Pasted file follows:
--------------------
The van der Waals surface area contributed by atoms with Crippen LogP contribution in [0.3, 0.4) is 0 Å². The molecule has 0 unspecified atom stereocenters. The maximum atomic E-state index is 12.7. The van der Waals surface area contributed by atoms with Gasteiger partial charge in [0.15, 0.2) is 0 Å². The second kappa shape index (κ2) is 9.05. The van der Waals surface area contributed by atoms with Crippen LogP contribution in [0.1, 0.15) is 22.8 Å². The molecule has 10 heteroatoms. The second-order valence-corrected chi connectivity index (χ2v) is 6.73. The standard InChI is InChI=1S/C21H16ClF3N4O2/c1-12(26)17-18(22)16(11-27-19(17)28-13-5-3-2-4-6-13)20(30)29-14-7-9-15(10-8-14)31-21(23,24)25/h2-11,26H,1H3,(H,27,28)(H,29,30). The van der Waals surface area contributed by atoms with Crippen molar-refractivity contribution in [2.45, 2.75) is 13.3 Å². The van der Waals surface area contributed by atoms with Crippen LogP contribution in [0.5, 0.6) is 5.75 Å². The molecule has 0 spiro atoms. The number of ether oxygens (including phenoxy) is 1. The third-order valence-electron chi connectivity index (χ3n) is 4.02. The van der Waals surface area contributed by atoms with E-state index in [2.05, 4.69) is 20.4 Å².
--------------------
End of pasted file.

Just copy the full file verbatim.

The van der Waals surface area contributed by atoms with Crippen LogP contribution in [0.3, 0.4) is 0 Å². The molecule has 0 unspecified atom stereocenters. The maximum atomic E-state index is 12.7. The van der Waals surface area contributed by atoms with Gasteiger partial charge in [0.15, 0.2) is 0 Å². The second kappa shape index (κ2) is 9.05. The van der Waals surface area contributed by atoms with Crippen LogP contribution in [0.1, 0.15) is 22.8 Å². The molecule has 10 heteroatoms. The second-order valence-corrected chi connectivity index (χ2v) is 6.73. The standard InChI is InChI=1S/C21H16ClF3N4O2/c1-12(26)17-18(22)16(11-27-19(17)28-13-5-3-2-4-6-13)20(30)29-14-7-9-15(10-8-14)31-21(23,24)25/h2-11,26H,1H3,(H,27,28)(H,29,30). The van der Waals surface area contributed by atoms with Crippen molar-refractivity contribution in [2.45, 2.75) is 13.3 Å². The van der Waals surface area contributed by atoms with Crippen LogP contribution in [0.5, 0.6) is 5.75 Å². The molecule has 0 spiro atoms. The number of ether oxygens (including phenoxy) is 1. The third-order valence-electron chi connectivity index (χ3n) is 4.02. The van der Waals surface area contributed by atoms with E-state index in [2.05, 4.69) is 20.4 Å².